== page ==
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Publication numberUS5406522 A
Publication typeGrant
Application numberUS 08/011,279
Publication dateApr 11, 1995
Filing dateJan 29, 1993
Priority dateJan 31, 1992
Fee statusPaid
Publication number011279, 08011279, US 5406522 A, US 5406522A, US-A-5406522, US5406522 A, US5406522A
InventorsHiroshige Hirano
Original AssigneeHirano; Hiroshige
Export CitationBiBTeX, EndNote, RefMan
External Links: USPTO, USPTO Assignment, Espacenet
Dynamic random access memory device and inspection method thereof
US 5406522 A
Abstract
DRAM devices embodying the present invention have longer potential effective values of refresh interval. A self-refresh interval signal may be set in association with its refresh interval to minimize power consumption during the self-refresh operation mode. An inspection method may pick up DRAM devices with efficiency and without deterioration of yields. When self-refresh interval control signal SELFS assumes the logic level "H" to turn P channel type MOS transistor Qp off and N channel type MOS transistor Qn on, the node N14 is brought to ground voltage VSS. The P channel type MOS transistor Qp and the N channel type MOS transistor Qn determine the time constant at which oscillation is generated. The oscillation output is applied to memory cells of the DRAM devices to enable the self-refresh mode of operation.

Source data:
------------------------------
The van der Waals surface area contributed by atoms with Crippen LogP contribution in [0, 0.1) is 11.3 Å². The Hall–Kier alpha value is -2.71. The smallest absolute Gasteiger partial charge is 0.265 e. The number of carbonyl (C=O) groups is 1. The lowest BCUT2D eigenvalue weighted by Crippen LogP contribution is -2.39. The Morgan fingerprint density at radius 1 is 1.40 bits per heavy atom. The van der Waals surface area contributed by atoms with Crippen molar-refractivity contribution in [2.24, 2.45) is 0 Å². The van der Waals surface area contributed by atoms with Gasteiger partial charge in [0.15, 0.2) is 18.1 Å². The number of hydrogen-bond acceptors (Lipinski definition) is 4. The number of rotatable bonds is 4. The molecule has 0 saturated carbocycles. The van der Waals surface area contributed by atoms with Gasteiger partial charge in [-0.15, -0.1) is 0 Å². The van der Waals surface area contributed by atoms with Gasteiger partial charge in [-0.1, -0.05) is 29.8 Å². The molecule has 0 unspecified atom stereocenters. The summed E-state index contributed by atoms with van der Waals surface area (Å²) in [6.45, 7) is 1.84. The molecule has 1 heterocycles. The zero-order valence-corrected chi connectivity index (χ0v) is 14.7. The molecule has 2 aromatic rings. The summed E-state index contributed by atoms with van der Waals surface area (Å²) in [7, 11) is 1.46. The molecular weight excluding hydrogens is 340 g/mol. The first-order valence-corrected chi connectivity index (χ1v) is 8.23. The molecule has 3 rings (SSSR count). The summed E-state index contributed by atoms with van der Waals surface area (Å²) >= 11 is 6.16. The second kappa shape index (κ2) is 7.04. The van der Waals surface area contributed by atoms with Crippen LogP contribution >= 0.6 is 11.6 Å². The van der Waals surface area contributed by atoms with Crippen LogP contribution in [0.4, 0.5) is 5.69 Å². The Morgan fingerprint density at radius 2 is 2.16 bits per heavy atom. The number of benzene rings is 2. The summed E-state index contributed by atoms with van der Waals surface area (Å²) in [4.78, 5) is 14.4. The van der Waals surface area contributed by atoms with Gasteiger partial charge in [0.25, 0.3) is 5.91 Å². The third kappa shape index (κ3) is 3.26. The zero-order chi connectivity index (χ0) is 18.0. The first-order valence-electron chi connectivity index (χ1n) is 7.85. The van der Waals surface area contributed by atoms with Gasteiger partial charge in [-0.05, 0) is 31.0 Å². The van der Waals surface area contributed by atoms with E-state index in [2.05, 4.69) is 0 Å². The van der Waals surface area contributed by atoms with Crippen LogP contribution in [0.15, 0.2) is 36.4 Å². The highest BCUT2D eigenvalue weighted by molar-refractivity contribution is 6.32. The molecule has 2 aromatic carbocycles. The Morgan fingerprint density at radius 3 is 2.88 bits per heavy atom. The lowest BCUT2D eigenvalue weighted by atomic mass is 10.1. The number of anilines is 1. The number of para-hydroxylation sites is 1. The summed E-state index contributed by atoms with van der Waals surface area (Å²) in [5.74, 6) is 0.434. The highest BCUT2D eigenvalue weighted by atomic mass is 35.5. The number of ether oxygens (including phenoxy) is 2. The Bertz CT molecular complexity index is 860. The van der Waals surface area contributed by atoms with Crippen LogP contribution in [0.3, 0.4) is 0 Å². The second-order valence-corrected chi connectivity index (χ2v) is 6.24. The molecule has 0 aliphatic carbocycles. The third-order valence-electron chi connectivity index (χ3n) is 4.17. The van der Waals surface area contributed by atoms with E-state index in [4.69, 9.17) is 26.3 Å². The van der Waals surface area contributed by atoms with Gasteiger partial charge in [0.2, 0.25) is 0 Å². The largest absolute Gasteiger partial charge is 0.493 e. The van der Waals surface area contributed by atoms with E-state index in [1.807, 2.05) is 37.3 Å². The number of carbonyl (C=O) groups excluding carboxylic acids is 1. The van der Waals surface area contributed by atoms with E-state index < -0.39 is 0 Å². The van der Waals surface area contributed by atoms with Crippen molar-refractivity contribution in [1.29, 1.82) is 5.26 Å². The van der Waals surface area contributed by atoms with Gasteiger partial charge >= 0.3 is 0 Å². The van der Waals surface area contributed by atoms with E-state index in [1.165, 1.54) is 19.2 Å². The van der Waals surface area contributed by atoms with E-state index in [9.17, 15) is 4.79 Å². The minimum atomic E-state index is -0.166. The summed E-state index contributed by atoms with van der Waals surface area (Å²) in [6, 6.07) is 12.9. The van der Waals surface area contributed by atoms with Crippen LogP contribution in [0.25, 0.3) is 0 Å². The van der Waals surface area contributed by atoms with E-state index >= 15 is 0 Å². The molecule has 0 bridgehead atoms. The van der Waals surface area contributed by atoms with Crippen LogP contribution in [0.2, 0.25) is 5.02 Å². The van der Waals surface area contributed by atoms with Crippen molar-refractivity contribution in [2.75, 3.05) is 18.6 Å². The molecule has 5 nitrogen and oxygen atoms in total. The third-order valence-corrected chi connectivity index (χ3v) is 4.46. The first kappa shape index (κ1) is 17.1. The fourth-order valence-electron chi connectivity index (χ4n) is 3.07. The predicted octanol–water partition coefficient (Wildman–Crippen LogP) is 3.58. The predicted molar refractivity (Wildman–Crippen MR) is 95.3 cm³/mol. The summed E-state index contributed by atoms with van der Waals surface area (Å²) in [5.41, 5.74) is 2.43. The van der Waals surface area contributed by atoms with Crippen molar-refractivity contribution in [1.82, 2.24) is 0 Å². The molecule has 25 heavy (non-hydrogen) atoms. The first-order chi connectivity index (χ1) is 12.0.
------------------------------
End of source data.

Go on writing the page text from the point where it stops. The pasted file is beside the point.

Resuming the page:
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Claims(18)
I claim:
1. A dynamic random access memory device comprising a number of memory cells, a self-refresh function circuit for performing a self-refresh operation on the memory cells, a self-refresh interval time switch circuit for modifying the interval of the self-refresh operation, said self-refresh interval time switch circuit comprising a generator for generating at a first interval a self-refresh interval signal whose interval defines the interval of the self-refresh operation, a first means for modifying the first interval of the self-refresh interval signal to a second interval and a second means for modifying the first interval of the self-refresh interval signal to a third interval.
2. A dynamic random access memory device according to claim 1 wherein said self-refresh interval time switch comprises a NOT circuit and a time constant circuit for establishing a negative feedback loop and causing oscillation at the generator at one of the first, second and third intervals as determined by a time constant of the time constant circuit, wherein the first modifying means and the second modifying means are connected to the time constant circuit.
3. A dynamic random access memory device according to claim 2 wherein the interval of the self-refresh operation is determined by the oscillation interval of the generator in the self-refresh interval time switch circuit.
4. A dynamic random access memory device according to claim 3 wherein the oscillation interval of the self-refresh interval time switch circuit is made variable by the first modifying means and the second modifying means.